The use of transmastoid labyrinthectomy has been traditionally reserved for patients with poor hearing, whose vestibular symptoms are due to refractory Ménière's disease, ipsilateral delayed endolymphatic hydrops, and labyrinthitis. Typically, these patients are not only severely debilitated by their vertigo: their degree of hearing loss has progressed to such an extent that their hearing is considered non-serviceable. The precise definition of non-serviceable hearing loss has varied among practitioners, but typically encompasses either hearing classes C and D, as defined by the American Academy of Otolaryngology-Head and Neck Surgery Committee on Hearing and Equilibrium (AAO-HNS CHE) in 1995, or, less frequently, hearing stage 4, as defined specifically for Ménière's disease in separate guidelines by the AAO-HNS CHE.[10] Rarely, patients will have vestibular symptoms of such severity that, although they may still have usable hearing, they request to proceed with the labyrinthectomy, deliberately choosing postoperative anacusis, for the best chance of vertigo control. Conversely, patients who have serviceable hearing may complain of hearing distortion or hyperacusis, which can be so significantly debilitating that they may undergo labyrinthectomy to electively destroy all hearing function. This underlies a central facet of Ménière's disease: its subjective manifestations can be so incapacitating that those who suffer from it experience significant deterioration not only in their physical wellbeing, but in their mental and social well-beings as well.[11]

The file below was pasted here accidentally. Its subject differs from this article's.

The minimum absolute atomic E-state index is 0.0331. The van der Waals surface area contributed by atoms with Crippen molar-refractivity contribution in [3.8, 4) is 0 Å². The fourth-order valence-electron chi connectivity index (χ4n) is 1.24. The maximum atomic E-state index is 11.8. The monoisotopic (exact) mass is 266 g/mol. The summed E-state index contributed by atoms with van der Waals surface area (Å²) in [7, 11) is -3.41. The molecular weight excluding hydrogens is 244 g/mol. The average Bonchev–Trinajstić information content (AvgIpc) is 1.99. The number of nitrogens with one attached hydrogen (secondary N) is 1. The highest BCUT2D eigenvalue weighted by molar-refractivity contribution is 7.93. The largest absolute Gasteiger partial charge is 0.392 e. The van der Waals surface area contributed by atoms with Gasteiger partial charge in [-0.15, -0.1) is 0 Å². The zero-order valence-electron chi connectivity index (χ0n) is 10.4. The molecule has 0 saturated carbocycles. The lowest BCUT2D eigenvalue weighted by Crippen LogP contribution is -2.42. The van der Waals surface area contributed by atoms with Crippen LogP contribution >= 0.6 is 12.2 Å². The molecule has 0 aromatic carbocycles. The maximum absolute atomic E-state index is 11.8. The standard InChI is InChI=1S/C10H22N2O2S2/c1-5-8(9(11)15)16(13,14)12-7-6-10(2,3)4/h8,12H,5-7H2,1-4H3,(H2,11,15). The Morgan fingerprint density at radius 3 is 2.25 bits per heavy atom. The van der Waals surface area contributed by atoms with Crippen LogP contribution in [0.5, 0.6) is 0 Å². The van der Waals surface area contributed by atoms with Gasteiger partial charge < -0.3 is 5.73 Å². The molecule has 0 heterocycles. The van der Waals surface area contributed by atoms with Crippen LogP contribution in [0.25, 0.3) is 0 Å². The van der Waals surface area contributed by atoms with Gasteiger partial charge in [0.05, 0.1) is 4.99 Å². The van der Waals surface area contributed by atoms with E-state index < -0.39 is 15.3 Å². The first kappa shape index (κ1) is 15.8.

An area of apprehension is in the small but definite probability that a patient with a unilateral disease will develop a contralateral disease after the labyrinthectomy has already been performed. The threat of latent contralateral disease has discouraged some practitioners from implementing fully ablative procedures in the treatment of Ménière's disease. Estimates of bilateral affection from Ménière's range from 2% to 78%; however, the accepted prevalence is more likely in the range of 15% to 40%. There is similar variability in the literature regarding the timing of contralateral presentation in latent bilateral diseases. Some authors argue that the probability of bilateral manifestation increases with time, whereas others have observed that the risk of bilateral involvement decreases with time, and is much less likely to occur if it does not manifest within the first 5 years of symptoms. For those patients who do develop the bilateral disease, hearing in the contralateral ear typically remains better than in the presenting ear, with hearing reversal occurring in approximately 10% of cases.

Ablative procedures such as labyrinthectomy usually abolish vertigo, but their success in improving the quality of life depends on an adequate central vestibular compensation. Impaired compensation after surgery can result in persistent postural instability, which is exacerbated by walking or moving. Reports of incidence of disequilibrium after labyrinthectomy have ranged from 20 to 78%; meanwhile, after vestibular neurectomy, the incidence of occasional unsteadiness has been shown to be between 14 and 20%.[12]


III. Vestibular Neurectomy versus Labyrinthectomy